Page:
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by Seth Colter Walls

April 23, 2014

Jazz 101: Shades of Cool

by Seth Colter Walls  |  April 23, 2014

Jazz history is massive enough at this point to be a touch intimidating. With so many box sets and so many compilations to choose from, where to start? We've got you covered, era by era, with our Jazz 101 series, which you can follow here. Each daily playlist offers up five-star performances, and tips you off to albums with plenty more gold left to explore after the intro course is over. Enjoy.

Miles Davis always knew how to play to his strengths, even as a young man. In 1947, knowing he’d never beat Dizzy Gillespie at blazing-fast, high-wire trumpet, he made the first of his career’s many pivots, this time to a slowed-down, more mellow form of bop that prized a controlled, sophisticated sounding vibe over sharp, fleet attacks. Soon, with a nine-piece band (which helped solidify some chamber-music gravitas), 1949's The Birth of the Cool was, well, born.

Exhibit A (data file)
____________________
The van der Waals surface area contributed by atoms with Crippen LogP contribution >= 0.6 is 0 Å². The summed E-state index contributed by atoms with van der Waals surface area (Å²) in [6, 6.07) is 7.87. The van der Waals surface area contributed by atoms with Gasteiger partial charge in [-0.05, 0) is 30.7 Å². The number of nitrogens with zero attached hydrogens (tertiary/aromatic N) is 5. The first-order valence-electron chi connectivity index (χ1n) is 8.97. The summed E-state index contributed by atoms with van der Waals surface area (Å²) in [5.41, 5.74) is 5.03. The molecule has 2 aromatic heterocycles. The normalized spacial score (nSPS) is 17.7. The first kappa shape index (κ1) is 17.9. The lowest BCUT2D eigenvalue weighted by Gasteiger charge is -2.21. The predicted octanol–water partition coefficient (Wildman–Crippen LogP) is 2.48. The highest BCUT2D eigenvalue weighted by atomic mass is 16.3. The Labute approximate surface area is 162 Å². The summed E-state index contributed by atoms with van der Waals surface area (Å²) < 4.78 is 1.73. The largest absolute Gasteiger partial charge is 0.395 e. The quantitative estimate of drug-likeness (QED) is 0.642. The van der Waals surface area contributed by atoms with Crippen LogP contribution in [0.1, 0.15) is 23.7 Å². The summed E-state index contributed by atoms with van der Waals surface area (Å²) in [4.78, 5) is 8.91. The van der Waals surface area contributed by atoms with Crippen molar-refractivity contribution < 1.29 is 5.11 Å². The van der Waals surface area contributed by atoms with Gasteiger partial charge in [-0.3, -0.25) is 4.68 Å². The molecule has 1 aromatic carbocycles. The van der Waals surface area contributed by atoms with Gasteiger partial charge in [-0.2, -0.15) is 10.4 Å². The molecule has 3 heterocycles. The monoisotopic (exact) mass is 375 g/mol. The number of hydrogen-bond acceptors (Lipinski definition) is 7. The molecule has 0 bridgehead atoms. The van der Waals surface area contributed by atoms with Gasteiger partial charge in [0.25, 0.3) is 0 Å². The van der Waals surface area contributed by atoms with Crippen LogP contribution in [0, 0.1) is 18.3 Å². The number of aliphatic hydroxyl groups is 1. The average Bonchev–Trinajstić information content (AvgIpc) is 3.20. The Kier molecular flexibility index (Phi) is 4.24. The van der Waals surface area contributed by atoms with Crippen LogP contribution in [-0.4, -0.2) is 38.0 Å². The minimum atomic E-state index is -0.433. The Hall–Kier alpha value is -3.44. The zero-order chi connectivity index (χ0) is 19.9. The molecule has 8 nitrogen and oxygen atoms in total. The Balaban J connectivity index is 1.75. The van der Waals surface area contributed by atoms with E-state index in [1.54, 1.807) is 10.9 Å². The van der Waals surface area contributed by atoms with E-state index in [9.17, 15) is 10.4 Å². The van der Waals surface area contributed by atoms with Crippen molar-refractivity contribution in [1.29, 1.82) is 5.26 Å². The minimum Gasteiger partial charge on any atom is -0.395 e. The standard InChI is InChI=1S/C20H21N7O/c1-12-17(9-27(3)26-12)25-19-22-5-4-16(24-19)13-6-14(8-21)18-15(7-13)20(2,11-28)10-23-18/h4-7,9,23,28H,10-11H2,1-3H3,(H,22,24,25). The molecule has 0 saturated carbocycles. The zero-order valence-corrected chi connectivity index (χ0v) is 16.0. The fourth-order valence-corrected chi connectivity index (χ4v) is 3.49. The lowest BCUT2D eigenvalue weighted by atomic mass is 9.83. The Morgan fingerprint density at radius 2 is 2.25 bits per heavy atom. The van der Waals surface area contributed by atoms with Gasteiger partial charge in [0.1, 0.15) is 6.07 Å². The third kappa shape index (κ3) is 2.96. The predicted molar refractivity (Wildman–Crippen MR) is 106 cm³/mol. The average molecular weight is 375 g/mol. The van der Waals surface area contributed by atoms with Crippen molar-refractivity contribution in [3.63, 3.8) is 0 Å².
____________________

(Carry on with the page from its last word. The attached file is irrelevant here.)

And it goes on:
Saxophonists like Gerry Mulligan and the still-with-us master Lee Konitz were already thinking along similar lines, the latter after working under the tutelage of pioneering cool/bop/free innovator Lennie Tristano, whose overdubbed early piano sides helped prove that the cool era would not be devoid of compositional advances. Just because the intonations are crisp and less heated than previous generations of jazz doesn’t mean the tunes can’t cook, though -- see in particular Tristano’s “Wow,” whose theme is played with the calmest intensity by Warne Marsh (a saxophonist Anthony Braxton admires). Check the appended playlist for tracks from all these proponents of cool -- from West Coast to East Coast.

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